For Bandwidth > 1.875GHz and ≤ 7.5GHz: Here the user input bandwidth exceeds the maximum width of a single ALMA baseband, as such additional options will be revealed. These are the SPW 0-3 and BW 0-3 inputs, representing 4 "spectral windows" central frequencies and their associated bandwidths (in GHz). A graphic is also displayed allowing the user to places these "spectral windows" within the frequency ranges the ALMA correlator allows (based on the input Central Frequency), these are indicated by the two grey areas on the graphic. All spectral windows should be positioned within these areas. SPWs which overhang the edges of these areas will be truncated during simulation.
Depending on the users input Bandwidth the number of SPWx and BWx input boxes which are greyed out will change, by factors of n times 1.875GHz. So for Bandwidth > 1.875GHz SPW0 and 1 are available, for Bandwidth > 3.75GHz SPW0,1, and 2 are available and for Bandwidth >5.625 (and less than 7.5GHz) SPW0, 1, 2 and 3 are available.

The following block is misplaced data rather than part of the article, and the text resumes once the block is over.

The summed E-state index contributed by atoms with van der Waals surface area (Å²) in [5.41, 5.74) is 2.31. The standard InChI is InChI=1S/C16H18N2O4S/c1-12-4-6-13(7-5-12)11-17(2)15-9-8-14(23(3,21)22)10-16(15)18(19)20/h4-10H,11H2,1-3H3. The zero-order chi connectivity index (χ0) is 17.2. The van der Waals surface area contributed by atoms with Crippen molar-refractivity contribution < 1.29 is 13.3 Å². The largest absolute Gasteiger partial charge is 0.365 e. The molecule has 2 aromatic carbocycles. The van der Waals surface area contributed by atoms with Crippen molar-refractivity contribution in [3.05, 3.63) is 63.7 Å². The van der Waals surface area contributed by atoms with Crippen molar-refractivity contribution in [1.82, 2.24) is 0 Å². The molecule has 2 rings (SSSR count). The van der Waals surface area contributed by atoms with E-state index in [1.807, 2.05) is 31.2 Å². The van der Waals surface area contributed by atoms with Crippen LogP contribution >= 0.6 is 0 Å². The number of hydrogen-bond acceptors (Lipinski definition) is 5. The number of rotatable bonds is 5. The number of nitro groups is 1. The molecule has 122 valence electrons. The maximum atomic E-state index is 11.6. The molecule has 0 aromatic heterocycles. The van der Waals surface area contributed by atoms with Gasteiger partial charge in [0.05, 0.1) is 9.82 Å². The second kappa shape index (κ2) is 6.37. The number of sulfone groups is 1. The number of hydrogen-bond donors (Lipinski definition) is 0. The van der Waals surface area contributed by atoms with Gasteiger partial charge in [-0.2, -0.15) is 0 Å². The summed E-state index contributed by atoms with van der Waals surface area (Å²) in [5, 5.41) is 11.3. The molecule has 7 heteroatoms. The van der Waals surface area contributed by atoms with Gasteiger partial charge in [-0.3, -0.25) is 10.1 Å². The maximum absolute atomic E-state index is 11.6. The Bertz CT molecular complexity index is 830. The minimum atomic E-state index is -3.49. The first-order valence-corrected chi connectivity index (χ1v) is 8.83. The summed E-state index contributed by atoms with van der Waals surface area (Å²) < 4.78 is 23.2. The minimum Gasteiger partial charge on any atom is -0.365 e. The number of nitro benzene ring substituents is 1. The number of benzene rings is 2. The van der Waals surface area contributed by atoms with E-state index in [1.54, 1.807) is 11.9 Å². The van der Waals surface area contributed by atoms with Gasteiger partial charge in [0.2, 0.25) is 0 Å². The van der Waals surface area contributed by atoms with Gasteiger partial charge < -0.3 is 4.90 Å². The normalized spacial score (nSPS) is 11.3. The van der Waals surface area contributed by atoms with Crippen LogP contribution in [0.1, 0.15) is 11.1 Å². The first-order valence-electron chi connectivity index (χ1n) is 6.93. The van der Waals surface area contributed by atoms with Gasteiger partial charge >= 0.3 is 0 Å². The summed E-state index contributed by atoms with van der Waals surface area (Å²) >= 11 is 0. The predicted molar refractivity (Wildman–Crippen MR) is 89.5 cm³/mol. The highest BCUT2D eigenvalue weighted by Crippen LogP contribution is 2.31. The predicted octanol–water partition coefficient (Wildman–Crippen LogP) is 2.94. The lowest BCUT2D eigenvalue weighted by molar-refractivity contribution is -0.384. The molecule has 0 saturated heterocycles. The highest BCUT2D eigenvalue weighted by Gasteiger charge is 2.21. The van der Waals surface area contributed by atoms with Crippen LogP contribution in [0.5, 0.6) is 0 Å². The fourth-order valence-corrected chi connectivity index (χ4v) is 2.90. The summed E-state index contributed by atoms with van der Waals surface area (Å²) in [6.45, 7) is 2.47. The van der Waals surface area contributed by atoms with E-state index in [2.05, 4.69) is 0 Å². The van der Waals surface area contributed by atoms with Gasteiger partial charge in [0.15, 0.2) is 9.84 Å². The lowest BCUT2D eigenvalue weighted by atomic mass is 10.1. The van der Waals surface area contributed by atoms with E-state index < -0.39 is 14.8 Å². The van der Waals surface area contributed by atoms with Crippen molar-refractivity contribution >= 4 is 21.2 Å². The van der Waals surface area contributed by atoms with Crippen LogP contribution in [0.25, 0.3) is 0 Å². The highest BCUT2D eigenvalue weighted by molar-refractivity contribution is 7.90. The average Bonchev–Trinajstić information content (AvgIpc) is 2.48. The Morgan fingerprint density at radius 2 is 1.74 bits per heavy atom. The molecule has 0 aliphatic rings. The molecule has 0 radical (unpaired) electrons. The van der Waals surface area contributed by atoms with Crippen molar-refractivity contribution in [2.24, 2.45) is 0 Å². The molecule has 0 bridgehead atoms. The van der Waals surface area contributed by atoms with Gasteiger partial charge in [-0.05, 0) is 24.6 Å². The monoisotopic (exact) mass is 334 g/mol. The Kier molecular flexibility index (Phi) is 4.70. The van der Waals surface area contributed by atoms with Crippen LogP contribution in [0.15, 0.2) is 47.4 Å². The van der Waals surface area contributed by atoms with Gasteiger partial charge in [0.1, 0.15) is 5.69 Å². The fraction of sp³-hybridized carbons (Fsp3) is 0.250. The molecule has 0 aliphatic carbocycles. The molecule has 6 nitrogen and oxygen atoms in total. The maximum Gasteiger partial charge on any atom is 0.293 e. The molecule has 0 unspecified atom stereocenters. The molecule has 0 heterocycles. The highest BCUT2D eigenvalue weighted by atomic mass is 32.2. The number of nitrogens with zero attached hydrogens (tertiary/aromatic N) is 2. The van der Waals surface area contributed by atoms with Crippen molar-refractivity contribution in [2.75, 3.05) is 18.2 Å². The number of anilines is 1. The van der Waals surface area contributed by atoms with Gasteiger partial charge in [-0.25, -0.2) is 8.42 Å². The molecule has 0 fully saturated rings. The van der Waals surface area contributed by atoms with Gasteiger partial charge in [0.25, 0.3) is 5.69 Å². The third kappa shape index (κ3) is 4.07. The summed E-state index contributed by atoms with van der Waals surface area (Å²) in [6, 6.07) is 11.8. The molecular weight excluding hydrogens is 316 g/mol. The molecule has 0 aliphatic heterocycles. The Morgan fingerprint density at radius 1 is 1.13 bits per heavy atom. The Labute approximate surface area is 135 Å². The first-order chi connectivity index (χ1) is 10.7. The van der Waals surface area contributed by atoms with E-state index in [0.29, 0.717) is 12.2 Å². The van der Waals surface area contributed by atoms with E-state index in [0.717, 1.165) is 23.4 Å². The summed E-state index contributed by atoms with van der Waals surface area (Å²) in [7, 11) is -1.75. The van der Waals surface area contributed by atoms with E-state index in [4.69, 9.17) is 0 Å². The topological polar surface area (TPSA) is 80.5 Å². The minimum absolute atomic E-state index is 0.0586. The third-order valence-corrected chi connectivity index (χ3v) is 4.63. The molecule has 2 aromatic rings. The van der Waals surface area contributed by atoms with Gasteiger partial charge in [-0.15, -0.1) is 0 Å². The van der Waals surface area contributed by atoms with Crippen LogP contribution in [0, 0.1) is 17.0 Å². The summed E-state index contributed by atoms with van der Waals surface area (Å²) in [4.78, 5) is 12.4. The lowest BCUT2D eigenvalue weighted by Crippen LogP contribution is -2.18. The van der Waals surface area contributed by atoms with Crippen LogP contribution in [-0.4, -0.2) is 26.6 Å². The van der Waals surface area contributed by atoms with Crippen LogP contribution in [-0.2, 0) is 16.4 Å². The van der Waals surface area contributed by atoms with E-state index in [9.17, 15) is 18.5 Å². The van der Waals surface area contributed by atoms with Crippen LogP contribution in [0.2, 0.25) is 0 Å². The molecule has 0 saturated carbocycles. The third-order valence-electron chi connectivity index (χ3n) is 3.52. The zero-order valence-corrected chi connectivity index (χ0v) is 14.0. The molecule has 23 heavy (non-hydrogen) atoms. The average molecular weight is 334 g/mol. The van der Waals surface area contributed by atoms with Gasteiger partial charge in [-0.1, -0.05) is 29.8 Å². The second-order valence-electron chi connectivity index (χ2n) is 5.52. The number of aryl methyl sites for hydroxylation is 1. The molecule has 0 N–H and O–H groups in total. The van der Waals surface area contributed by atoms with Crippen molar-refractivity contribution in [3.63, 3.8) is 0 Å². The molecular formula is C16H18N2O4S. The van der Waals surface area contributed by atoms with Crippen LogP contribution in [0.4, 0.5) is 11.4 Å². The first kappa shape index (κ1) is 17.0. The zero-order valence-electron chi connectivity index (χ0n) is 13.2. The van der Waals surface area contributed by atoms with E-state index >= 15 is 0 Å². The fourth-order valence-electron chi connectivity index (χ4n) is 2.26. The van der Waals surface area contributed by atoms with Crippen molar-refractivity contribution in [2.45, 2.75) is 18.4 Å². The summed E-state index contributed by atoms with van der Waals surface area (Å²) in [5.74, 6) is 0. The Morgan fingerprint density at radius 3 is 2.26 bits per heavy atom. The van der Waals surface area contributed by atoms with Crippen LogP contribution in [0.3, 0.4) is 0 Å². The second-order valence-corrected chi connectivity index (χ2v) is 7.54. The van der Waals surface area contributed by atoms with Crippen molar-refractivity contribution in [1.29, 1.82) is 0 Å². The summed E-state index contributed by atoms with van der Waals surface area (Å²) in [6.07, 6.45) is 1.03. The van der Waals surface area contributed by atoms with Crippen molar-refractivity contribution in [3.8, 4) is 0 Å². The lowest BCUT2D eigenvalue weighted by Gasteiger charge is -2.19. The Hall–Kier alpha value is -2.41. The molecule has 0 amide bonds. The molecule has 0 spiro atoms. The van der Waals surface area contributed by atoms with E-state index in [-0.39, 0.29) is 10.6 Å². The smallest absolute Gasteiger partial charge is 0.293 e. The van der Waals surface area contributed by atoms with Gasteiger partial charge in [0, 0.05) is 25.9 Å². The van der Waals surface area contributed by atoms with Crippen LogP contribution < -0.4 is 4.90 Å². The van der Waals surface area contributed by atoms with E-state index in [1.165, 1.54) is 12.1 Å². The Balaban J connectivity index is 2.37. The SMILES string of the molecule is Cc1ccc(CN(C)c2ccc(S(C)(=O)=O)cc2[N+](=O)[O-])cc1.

Note: that in actual ALMA observations a greater number of spectral windows is available. We contrain the number in the OST to four to keep simulation processing times low and the OST interface as simple as possible. Figure 4a. The continuum bandwidth setup options for Bandwidth > 1.875GHz and ≤ 7.5GHz
The OST will check that the sum of the "spectral window" bandwidths specified for each of the optional BW0-3 does not exceed the user specificed total Bandwidth.
For Bandwidth = 7.5GHz: Here the user input bandwidth is the maximum bandwidth allowed by ALMA (7.5GHz). Here users will then be presented with the option to use the ALMA recommended spectral window setup for full continuum observing. This is a simple yes/no option to use the recommended frequency positions for continuum observations as specified by ALMA and the OT. Please see the ALMA Cycle 3 Technical Handbook and Proposers Guides for more information.
Figure 4b. The continuum bandwidth setup options for Bandwidth = 7.5GHz.